The Many Lives of a New York S.R.O.

We lived there for several weeks, and my memories of that time are spare — a dark, dusty, oppressive room, walks along Broadway where we encountered other war refugees living in S.R.O. hotels, and a fistfight between my father and a man who came to kick us out of the hotel after the immigrant aid payments ended. But the Capitol Hall gave us a foothold in the country and introduced us to the cosmopolitan pleasures of the West Side, a neighborhood we were to live in for most of the next five years.

The Capitol Hall has also given a foothold to Ms. Saliski and Mr. Ortiz as well as to thousands of migrants from the hinterlands. According to a history provided by organizers of the celebration held on May 24, it started life in 1913 as an apartment building with four apartments per floor. By the early 1940s the building’s owners found it more profitable to cut up the apartments into narrow hotel rooms that would house the vigorous young workers flocking to New York for jobs in the wartime mobilization.


Eddie A. Ortiz, a former interior decorator, in the Capitol Hall unit where he lives and that he redecorated.

Kirsten Luce for The New York Times

In the 1950s, the Capitol Hall and scores of other hotels like the Marseilles and the Whitehall housed war refugees and, later, solitary elderly men and women, disabled people and mental patients released from state psychiatric hospitals. By the 1970s, during the city’s economic downturn and near-bankruptcy, the term S.R.O. had acquired a sinister overtone, with many hotels filling up with drug dealers, prostitutes and released convicts who would frighten other tenants trying to scratch out a living and would disturb their neighbors with drunken brawls. One nearby hotel, the Endicott, was the site of several murders.

By the 1980s, a wave of gentrification had spread across the brownstones and apartment houses, and hotels like the Endicott were converted to luxury co-ops. But some West 87th Street residents, among them Mig Boyle, a former tenant organizer, and her late husband, Robert Hoyt, the founder of the National Catholic Reporter newspaper, and Eric and Gillian Rosenfeld, wanted to preserve the diversity they had come to prize. They also realized that throwing the hotel’s tenants out would increase the neighborhood’s street homelessness.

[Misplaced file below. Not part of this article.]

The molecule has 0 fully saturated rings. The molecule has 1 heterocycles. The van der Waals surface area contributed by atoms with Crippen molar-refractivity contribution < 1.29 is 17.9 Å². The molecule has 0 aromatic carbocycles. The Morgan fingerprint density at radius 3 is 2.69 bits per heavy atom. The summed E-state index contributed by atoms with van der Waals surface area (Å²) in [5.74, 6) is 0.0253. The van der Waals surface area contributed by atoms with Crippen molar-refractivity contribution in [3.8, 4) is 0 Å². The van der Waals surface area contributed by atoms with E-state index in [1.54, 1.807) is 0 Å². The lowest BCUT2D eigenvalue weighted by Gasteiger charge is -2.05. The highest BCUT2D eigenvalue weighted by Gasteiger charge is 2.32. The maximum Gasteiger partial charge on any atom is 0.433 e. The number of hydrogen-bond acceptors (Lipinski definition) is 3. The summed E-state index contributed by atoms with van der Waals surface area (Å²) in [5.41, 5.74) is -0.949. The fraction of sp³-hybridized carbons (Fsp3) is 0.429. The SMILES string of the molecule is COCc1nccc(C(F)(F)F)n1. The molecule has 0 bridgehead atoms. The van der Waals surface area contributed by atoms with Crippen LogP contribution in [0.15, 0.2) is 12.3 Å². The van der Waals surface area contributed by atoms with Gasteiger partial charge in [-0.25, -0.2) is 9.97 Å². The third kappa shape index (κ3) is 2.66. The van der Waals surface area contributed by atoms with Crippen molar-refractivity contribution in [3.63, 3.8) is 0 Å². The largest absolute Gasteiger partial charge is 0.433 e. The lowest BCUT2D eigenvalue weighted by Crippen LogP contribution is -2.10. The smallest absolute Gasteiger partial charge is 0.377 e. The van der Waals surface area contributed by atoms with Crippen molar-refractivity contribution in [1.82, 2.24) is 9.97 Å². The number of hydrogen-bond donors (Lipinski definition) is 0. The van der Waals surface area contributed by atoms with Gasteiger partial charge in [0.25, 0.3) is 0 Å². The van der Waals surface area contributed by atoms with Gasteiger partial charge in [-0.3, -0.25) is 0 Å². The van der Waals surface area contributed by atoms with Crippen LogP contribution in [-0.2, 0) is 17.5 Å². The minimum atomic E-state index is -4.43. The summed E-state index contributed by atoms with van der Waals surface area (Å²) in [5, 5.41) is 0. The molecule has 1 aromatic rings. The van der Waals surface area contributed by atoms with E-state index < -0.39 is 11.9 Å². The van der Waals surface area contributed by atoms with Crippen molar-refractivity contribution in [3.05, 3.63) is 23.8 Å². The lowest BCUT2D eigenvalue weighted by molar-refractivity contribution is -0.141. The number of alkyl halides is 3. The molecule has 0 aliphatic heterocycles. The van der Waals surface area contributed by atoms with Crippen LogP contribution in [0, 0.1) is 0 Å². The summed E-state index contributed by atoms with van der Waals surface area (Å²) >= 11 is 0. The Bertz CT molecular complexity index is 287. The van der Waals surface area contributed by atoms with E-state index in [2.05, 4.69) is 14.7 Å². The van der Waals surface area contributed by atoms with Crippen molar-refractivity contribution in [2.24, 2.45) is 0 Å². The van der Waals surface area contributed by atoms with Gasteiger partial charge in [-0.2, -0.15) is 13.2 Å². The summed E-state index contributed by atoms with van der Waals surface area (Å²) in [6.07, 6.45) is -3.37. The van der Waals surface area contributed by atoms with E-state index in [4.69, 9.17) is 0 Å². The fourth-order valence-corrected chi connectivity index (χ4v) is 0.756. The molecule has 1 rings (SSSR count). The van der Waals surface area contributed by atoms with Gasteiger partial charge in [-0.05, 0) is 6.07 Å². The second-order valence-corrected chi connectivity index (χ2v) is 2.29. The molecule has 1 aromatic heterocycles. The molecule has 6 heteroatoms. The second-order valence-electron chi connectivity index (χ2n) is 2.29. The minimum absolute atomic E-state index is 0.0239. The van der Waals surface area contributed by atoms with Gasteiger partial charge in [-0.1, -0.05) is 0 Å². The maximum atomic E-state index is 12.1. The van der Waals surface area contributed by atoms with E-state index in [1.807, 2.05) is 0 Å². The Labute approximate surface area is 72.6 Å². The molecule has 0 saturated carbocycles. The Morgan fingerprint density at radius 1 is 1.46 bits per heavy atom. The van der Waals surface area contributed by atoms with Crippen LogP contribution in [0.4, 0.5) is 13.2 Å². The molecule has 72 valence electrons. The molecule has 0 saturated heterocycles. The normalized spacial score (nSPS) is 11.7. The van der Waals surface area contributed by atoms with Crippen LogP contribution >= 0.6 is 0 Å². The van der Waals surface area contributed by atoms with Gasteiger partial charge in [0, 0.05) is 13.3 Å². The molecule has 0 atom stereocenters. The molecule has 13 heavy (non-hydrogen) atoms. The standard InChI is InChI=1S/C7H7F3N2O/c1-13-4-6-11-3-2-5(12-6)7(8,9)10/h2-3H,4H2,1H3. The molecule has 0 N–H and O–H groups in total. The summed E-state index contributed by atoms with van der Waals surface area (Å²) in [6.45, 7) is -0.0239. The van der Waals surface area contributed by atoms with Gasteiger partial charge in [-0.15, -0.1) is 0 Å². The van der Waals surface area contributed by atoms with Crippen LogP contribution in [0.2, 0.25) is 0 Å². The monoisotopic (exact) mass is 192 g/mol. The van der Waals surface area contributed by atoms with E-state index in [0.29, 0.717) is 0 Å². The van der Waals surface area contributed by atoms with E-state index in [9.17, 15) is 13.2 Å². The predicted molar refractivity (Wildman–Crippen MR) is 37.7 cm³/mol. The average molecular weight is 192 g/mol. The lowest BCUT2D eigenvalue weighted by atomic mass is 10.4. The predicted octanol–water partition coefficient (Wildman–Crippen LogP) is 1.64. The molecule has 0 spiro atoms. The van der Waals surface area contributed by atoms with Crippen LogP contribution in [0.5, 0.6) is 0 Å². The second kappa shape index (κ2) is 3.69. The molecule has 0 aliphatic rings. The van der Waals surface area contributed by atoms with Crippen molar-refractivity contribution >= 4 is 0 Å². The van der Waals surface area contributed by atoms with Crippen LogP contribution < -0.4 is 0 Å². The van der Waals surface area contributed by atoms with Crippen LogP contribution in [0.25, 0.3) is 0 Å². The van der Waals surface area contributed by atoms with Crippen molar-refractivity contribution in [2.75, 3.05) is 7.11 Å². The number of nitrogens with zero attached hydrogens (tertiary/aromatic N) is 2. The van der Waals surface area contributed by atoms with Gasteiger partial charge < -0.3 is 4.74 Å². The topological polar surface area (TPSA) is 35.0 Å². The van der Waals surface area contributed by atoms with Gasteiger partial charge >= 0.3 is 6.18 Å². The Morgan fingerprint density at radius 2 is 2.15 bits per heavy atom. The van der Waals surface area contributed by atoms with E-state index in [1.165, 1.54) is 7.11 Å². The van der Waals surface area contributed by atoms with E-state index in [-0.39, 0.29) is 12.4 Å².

In the late 1970s, the West 87th Street 100 Block Association had arranged for social services to be provided in the hotel. They invited hotel tenants to take part in the block’s annual pumpkin festival and help with spring plantings. “We got to know all the people in the hotel,” Ms. Boyle said. “We totally lost the idea of us and them.”

When the landlord decided to convert the building, Ms. Boyle urged her neighbors: “Let’s buy it.”

“Mig comes up with these big plans and often they work out,” said Mr. Rosenfeld, a lawyer, chuckling.


From left: Kathy Jones, Eric Rosenfeld, Mig Boyle and Gillian Rosenfeld, who share their block on West 87th Street with Capitol Hall, were part of the effort to save it.

Kirsten Luce for The New York Times

Despite opposition from some block residents, they brought in Goddard Riverside, a neighborhood social services organization, which steered them to the Settlement Housing Fund, a nonprofit that specialized in packaging financing for low-income housing. After a complicated struggle, financing was arranged through several government agencies and donations from foundations and private individuals. One donor was the socialite Brooke Astor, who toured the building and gave $100,000.

In the three decades since, the building’s upkeep and oversight have sometimes been challenging, mostly because money has been hard to come by. Ms. Saliski said that when she first moved in, the building seemed dilapidated in places. There were also complaints from neighbors of loud televisions and occasional thefts.

The renovation, started in 2013, was complicated because Goddard Riverside wanted to displace no more than one-third of the tenants at a time and temporarily shelter them in other subsidized housing. Among the improvements made: A courtyard used for storing garbage was converted into a community room. Along with the physical renovation, social workers were added and weekly visits by nurse practitioners started. The renovation was paid for with a combination of city bond financing and low-income housing tax credits. Most tenants receive support from the federal Section 8 rent program; while rooms rent for $900, the tenants pay no more than one-third of their income.

Stephan Russo, executive director of Goddard Riverside, noted that where commercial S.R.O.s once accommodated 200,000 tenants, they probably house no more than 20,000 now; an additional 35,000 people live in nonprofit-run S.R.O.s. Mayor Bill de Blasio and Gov. Andrew M. Cuomo have pledged to create 35,000 additional units of supportive housing over the next 10 years.

Projects like the Capitol Hall, said Mr. Russo, provided a model for other “permanent supported housing” projects.

“Rather than saying, ‘Not in my backyard,’ they said, ‘Yes on my block!’” he said of the residents of West 87th Street.

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